For the small business owner who needs short-term assistance in the workplace, choosing the right temporary agency is critical in order to meet the needs of the business.
That task, however, can become a little more daunting if you do not know how to go about correctly selecting a temp agency.
Do you just randomly find one in a phone book or online? Do you check around for referrals prior to selecting an agency? Do you go with an agency that is older and established or try a newer agency that may be a little less on the expensive side? These are but a few of the decisions a small business owner will have to make when they deem temp help a necessity for their company.
In the event you find yourself in that position, there are some factors your human resources department will to keep in mind in the selection process.
- What is the duration of the position that needs to be filled? Figure out whether you need the worker/s for just a day, a week, several weeks, etc. This will make it easier for the agency you go with to locate the right individual. Some individuals are good just to fill in for a day or two if someone is out due to sickness, while others could be a good fit if the project you need covered is more of a long-term one; - What are the possibilities of taking a temp worker on full-time? For some companies, they are looking for the temp worker who could be a long-term fit for their office if things work out. If you are looking along those lines, be sure to convey that to the agency so that they give you someone more in align with those thoughts. Some temp workers just are looking to earn a little extra money here and there and are not interested in long-term assignments. If you just need a quick fill in, be sure to express that sentiment up front; - What are your evaluation techniques? -- In some cases, businesses will bring on temp workers in order to try them and see if they might be a good fit for long-term needs. By doing so, they avoid having to hire some for the more traditional 90-day probationary period. In the event the temp doesn't work out, they simply contact the temp agency and ask for another selection. While you don't want to make a habit of doing this for your company, it is a good way to try out different people from time to time; - What is the makeup of your office? -- Some temp workers fit right in with a company's staff and others don't. Take into account whether you have a lively bunch of employees or a little more subdued bunch. Getting a temp worker who is more on the quiet side may not work with your staff if they are very outgoing. Also specify to the temp agency on exactly what type of personality you would like to work with you; - What are your resources to train temp workers? -- You cannot expect a temp worker who comes to you to know your system overnight. Do you have the time to properly train the temp who comes to you or will they be in essence on their own? The temp is only as good as the person who trained them, so make sure you have the resources on site to properly introduce the temp worker to your needs, how you run the business and more; - What are you willing to pay for temp workers? -- Keep in mind that what you pay for temp workers doesn't always depend on which agency you go with. Oftentimes, a temp agency will charge a fixed percentage that is higher than the hourly expense of a worker. In many cases, the average temp rate will go anywhere from a little over minimum wage to $15 or higher. For those with more skills and in positions with greater responsibilities and/or education, rates can be as much as $30 an hour.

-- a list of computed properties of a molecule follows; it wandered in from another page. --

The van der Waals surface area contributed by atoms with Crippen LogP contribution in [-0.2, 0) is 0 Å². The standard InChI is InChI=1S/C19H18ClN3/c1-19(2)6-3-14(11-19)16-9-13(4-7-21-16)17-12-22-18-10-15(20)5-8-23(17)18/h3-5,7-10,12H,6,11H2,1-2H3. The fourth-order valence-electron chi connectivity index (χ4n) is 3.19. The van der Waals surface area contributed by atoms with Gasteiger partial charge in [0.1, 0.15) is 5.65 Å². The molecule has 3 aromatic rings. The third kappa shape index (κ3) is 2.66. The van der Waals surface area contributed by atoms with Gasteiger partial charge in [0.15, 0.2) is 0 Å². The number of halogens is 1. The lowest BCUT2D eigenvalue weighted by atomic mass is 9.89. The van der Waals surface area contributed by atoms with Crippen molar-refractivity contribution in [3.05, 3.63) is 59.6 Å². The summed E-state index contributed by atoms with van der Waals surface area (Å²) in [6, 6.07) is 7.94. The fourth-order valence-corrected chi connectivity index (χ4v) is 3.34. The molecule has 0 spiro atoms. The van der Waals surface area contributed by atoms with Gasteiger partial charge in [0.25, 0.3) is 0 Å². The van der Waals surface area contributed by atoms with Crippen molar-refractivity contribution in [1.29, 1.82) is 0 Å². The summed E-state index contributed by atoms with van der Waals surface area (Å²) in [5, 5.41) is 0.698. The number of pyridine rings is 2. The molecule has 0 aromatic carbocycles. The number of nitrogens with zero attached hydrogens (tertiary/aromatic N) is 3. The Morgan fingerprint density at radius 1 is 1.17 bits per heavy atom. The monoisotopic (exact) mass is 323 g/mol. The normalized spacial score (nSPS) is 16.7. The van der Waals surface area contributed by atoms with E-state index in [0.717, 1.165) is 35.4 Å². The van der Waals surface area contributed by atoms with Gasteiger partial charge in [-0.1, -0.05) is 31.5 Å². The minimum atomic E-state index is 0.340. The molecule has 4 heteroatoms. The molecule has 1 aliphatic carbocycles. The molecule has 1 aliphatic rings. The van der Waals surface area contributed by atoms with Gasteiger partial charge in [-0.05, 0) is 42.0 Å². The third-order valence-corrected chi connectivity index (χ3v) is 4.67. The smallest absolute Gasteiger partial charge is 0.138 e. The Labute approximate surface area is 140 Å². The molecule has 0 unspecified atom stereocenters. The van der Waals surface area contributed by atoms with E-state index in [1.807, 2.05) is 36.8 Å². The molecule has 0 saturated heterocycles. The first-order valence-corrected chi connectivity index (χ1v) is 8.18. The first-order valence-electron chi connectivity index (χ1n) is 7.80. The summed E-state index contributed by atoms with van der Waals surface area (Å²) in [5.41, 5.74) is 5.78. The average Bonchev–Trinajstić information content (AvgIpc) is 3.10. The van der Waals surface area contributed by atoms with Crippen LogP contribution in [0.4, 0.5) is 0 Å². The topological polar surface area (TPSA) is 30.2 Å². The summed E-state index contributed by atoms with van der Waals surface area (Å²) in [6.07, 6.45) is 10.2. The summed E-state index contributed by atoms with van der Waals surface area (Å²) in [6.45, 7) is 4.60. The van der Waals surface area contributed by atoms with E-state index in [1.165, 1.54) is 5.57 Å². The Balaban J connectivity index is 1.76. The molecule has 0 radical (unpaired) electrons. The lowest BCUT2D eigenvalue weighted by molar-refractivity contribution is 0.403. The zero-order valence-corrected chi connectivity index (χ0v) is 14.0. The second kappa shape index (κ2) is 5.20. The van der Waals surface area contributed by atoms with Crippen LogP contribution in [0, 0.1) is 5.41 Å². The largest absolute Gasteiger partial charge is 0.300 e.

As you can see, there are a number of things to consider when working with temporary agencies and employees.
Assess your company's needs and see if the work can be done in-house or if you are going to have to go outside to get the job done.
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